PSCAN is a short form for Progressive Scan - a line scanning format used for High Definition TV. Standard TVs use Interlaced scanning. On your DVD/VHS player, the VHS is an analogue signal recorded in interlaced mode so is fine for a standard TV. The DVD is a digital signal and cazn be processed for progressive scan output in order to produce a better picture on a High definition TV (or a TV capable of handling progressive scan). If you cannot to your TV via the HD outputs then you should be able to set the DVD player to output interlaced instead of progressive scan.

Mar 05, 2011 | Memorex MVD4540 DVD Player/VCR

1 Answer

Progressive scan?


No it's interlaced..
Progressive or noninterlaced scanning is a method for displaying, storing or transmitting moving images in which all the lines of each frame are drawn in sequence. This is in contrast to the interlacing used in traditional television systems where only the odd lines, then the even lines of each frame (each image now called a field) are drawn alternately.
The system was originally known as "sequential scanning" when it was used in the Baird 240 line television transmissions from Alexandra Palace, England in 1936. It was also used in Baird's experimental transmissions using 30 lines in the 1920s.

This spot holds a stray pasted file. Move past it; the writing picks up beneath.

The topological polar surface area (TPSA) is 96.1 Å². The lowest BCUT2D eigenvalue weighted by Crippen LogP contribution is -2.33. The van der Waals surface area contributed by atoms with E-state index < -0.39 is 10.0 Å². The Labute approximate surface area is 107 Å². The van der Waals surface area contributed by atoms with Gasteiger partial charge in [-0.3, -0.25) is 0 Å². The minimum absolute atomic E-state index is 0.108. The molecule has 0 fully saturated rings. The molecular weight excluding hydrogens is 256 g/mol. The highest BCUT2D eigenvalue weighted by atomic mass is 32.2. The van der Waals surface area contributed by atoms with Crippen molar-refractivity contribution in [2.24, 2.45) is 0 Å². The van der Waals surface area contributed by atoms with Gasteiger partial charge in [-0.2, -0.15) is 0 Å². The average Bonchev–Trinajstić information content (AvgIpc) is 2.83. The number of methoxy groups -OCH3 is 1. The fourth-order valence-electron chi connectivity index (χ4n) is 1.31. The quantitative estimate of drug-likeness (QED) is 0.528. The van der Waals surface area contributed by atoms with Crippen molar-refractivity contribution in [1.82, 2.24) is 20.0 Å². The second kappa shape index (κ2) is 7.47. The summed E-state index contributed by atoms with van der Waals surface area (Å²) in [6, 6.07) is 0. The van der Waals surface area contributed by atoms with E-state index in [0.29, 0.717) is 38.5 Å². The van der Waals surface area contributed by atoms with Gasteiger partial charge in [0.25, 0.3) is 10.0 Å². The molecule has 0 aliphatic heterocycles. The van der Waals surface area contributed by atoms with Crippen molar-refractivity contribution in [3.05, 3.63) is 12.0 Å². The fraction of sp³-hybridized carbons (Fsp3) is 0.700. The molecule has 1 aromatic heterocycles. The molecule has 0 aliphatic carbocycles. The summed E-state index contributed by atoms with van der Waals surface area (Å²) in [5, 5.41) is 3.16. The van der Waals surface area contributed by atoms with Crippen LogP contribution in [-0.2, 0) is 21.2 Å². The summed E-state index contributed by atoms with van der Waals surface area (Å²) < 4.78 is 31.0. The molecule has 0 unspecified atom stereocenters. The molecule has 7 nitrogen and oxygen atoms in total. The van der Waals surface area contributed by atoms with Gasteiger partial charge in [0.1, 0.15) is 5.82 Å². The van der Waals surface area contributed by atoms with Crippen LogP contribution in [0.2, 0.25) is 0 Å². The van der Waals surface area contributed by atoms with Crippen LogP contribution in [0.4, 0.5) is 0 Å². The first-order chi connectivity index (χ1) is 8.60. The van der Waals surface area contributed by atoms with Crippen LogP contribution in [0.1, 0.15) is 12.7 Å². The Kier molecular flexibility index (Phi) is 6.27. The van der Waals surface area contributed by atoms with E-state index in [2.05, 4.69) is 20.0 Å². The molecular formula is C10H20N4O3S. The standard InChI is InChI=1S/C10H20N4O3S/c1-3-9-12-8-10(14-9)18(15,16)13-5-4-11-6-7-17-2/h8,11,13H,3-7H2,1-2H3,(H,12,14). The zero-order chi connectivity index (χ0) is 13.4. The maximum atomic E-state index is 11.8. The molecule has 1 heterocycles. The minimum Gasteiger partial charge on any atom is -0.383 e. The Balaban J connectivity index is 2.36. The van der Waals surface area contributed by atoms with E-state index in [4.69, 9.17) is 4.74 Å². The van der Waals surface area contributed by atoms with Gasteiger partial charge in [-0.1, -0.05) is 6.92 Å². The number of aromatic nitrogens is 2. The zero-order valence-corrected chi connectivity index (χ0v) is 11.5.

Bill

Jan 04, 2009 | Mitsubishi CS-32509 TV

1 Answer

How do you know if you have a Progressive Scan TV? We are having problems playing DVD's from video stores. It will play the previews, but when it gets to play the movie, it doesn't play. I can play them...


Well, a progressive scan TV displays in the same resolution as a normal interlace TV. It's very hard to tell the difference in all respect.

Progressive rewrites every single line/pixel on the screen. Interlaced simply skips a line and rewrites half of the lines every frame. So, progressive can show higher quality, but interlaced was more predominant as it was easier to create for TV makers in the earlier days.

Most of today's better televisions are strictly progressive and you won't have any problems.